• Pedro says:

    LOL, at 215 sqm they’re not McMansions. You need to check the build cost comparison between a middle class mcmansion and an apartment. Yes, more roads and pipes are built/laid, but the cost comparison is still frightening and increasing inner city density also has high services costs because you have to amplify the existing infrastructure by digging it up and relaying.

    Complaints about street layout are not complaints about mcmansions.

    “What it comes down to is: we’re criticising a mode of planning and building, and being told we’re not allowed to claim one way of building is objectively better than another, in case we offend the lower/middle class (that is, most of us).”

    Actually you are criticising other people’s taste. But that’s ok, we all do it.

  • paul walter says:

    ‘The behaviour is no longer any of your business’.
    What an egregiously arrogant statement. As I understand it, the blogger has at least one kid. If the anti ecology asses and their myriad media and press misinformers have their way, will there be any attempt to follow rational science in dealing with enviro issues?
    If the only future is denial and the scientists do turn out to be right, what do you think her response to that attitude is going to be?
    Secondly, rational people have an interest in not seeing outlandish fantasy accepted as dogma by the public, if you accept fantasies like Mocktons via Murdoch and co, you are just risable, but more seriously you are encouraging a slippery slope, as to delusionalism and denialism.
    As for the Marie Antoinette turn, “let them eat cake” as to the rest of the world and billions of people; that’s really coming the raw prawn (before they’re all fished out, that is!).

  • derrida derider says:

    What are you talking about Paul? What’s climate change denialism got to do with this topic? Anyway FWIW I vote Green mostly because of climate change – it’s important enough to outweigh the garbage they have in some other policy areas.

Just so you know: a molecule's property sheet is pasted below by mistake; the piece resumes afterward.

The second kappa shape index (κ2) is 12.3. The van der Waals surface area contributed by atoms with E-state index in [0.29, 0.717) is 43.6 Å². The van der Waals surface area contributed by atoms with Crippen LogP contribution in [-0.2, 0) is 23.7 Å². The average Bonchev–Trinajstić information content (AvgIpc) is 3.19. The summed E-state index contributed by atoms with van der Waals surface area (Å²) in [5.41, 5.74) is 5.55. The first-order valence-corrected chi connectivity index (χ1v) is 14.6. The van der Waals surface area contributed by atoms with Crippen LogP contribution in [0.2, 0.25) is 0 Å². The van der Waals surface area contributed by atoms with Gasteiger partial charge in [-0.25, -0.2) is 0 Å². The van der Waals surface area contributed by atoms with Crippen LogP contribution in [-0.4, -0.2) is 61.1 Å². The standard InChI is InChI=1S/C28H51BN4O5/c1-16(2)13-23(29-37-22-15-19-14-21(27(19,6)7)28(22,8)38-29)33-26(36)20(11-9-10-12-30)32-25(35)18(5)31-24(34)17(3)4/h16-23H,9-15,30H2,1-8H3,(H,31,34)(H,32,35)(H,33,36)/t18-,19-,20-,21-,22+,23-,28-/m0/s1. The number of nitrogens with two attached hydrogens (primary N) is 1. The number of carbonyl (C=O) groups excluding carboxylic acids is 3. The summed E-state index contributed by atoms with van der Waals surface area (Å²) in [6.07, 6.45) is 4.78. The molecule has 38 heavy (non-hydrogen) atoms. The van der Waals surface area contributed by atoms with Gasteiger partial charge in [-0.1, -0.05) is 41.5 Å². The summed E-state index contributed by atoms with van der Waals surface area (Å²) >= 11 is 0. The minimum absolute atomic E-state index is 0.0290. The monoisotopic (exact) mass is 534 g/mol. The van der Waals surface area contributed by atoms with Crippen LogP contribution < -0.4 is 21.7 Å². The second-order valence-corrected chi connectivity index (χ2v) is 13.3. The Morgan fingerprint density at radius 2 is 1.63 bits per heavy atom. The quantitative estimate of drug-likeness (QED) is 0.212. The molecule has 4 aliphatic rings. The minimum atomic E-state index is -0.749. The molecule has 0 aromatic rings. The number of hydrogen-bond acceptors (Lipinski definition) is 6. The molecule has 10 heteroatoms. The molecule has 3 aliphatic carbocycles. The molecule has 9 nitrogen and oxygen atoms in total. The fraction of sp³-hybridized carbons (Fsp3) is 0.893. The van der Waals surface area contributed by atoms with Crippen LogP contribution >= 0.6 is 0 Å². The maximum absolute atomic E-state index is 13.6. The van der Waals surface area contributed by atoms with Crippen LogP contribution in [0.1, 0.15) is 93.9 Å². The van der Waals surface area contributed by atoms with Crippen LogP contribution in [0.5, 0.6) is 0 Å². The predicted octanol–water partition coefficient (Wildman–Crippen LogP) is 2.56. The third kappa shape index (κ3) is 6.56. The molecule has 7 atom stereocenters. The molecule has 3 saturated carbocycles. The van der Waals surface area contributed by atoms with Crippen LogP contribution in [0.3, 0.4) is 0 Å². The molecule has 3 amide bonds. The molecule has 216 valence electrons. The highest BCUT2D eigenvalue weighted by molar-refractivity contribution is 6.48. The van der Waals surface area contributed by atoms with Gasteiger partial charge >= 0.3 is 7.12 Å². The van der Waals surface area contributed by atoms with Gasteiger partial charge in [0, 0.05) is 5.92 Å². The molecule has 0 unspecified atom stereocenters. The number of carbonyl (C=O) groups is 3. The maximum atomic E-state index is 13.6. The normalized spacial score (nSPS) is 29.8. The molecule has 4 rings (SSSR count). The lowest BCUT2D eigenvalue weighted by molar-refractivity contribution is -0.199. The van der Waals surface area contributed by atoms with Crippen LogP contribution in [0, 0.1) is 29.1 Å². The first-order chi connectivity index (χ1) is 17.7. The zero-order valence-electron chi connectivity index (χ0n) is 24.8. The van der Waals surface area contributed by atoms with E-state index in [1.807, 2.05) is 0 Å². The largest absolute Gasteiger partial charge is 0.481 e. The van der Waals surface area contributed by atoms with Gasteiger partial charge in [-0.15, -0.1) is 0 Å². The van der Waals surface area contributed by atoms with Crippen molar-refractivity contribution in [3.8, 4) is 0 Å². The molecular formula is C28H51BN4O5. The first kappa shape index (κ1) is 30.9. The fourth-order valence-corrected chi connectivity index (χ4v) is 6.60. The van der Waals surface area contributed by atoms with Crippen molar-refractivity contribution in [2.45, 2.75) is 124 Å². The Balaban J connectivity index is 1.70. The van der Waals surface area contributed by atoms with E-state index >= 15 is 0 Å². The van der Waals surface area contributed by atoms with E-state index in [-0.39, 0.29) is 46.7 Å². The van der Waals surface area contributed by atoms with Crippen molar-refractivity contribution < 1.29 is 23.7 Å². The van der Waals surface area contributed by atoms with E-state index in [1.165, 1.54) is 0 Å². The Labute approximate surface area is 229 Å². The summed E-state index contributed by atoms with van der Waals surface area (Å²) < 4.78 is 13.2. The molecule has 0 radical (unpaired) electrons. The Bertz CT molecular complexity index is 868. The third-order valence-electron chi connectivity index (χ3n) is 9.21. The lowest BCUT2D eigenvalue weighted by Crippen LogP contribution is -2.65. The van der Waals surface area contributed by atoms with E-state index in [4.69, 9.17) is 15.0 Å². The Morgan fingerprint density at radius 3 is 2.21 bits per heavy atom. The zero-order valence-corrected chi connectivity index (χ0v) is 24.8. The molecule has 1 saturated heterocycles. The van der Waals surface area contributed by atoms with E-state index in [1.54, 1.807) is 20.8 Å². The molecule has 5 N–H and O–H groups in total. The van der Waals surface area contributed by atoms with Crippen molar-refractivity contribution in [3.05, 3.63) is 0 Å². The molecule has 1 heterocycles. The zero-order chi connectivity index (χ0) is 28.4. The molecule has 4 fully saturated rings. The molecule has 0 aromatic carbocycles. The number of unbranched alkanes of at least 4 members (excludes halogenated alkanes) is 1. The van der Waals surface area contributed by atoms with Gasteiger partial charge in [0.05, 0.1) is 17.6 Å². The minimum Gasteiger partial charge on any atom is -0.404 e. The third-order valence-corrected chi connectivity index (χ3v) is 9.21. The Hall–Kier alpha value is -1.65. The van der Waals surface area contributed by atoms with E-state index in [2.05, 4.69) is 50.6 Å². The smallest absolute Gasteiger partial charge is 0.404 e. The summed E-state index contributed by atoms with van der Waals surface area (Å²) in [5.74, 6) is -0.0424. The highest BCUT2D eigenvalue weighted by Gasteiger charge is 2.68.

Once again, address sustainability issues with policies that put a price on sustainability. And BTW don’t just lazily assume that a different lifestyle is less sustainable than yours – use evidence, not your prejudiced distaste for people you wish to feel superior to.

    This “but will no-one think of the children” stuff is mostly used by tories as an excuse to dictate to the children’s parents. Lefties should be careful when invoking it; especially be very bloody careful of invoking it without any actual evidence.

    PS: Marie Antoinette never actually said that. She is supposed to have said “Perhaps they could have brioche”, but we only have her enemies’ word that she said any such thing.

  • wizofaus says:

    dd, that’s not really responding to my substantive point though – if nothing else, does it not concern you that children growing up in such developments are likely to become car-dependent, with all the negative externalities that implies?
    My other expressed concerns are admittedly more subjective and there’s probably 100 things that are far more damaging to kids than growing up surrounded by bland architecture. As it is, having given the whole topic a bit more thought, I don’t actually think there’s much reason for governments to get too much more involved in the planning/zoning of these developments – it would be more productive to focus on what’s necessary to ensure that there are affordable alternatives for those that want them.